Wednesday, 27 July 2011


In all the coverage of the tragic events in Norway - and the subsequent attempts to link the man responsible to Christianity, to far-right politics, to freemasonry or whatever, one thing struck me.

His father, understandably trying to distance himself from the man who had just murdered scores of people, said that he had had almost nothing to do with him since he was very small.

I was reminded of Raoul Moat's tragic cry: 'I've got no dad.'

I think we are seriously in trouble when the father of a clearly very disturbed murderer thinks he is exonerated because he has not been involved in his son's up-bringing...


Simon Platt said...


Genty said...

On the R4 Today programme this morning there was a report of the rising number of children who do not know their names and cannot communicate/comprehend when they arrive in reception classes. They are likely to under-achieve, while many young offenders are known to have communication difficulties.
I am about to make a giant leap here and am likely to be shot down, but here goes. As a non-driver I am a frequent bus user. It is a rarity to see a mother converse with her child. She is too busy talking on her mobile. If the child attempts to get her attention it is ignored or gets a 'don't bother me look' and slumps back into its buggy. The saddest sight is to see a row of silent toddlers while animated Mums talk away on their mobiles.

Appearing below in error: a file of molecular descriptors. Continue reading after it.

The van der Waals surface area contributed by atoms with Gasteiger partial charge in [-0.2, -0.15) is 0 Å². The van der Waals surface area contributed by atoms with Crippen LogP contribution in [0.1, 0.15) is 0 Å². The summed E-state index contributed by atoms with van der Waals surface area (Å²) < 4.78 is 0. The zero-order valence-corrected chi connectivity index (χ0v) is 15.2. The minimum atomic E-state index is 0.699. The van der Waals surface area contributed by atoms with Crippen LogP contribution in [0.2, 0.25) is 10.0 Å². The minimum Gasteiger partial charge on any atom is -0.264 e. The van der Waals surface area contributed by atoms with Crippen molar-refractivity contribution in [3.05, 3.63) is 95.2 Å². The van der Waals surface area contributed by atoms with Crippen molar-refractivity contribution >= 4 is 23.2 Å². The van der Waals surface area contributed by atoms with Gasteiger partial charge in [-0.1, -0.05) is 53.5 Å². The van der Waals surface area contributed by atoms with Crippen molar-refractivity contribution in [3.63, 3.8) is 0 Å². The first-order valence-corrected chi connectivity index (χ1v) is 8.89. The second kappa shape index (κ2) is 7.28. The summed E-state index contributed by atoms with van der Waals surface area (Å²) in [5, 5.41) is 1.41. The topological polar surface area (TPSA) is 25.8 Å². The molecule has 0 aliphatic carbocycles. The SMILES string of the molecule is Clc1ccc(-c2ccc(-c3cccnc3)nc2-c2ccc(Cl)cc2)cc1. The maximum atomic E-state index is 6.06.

Of course, I don't know what the situation is at home. Maybe the child gets Mum's full attention. Perhaps there is a Dad.
Whatever, there's problem. Thousands of war widows brought up their children single-handed, as did widows of men in dangerous occupations like mining. So it can't just be the lack of a father.
Something else is going on.

pattif said...

It seems to me that it is only in the strange parallel universe we seem to inhabit nowadays that the mental disturbance can be seen to be unconnected with the fatherlessness. However, Genty is right: there is something going on here that is more than the absence of a father. Psychological studies have shown that children cope better with the death of a father or, indeed, a father's enforced absence in wartime, than with a sense of being abandoned by their father.

It is not only the children of parents who have never grasped the meaning of life-long commitment who suffer the consequences; we all do.

Left-footer said...

Genty - indeed something else is going on.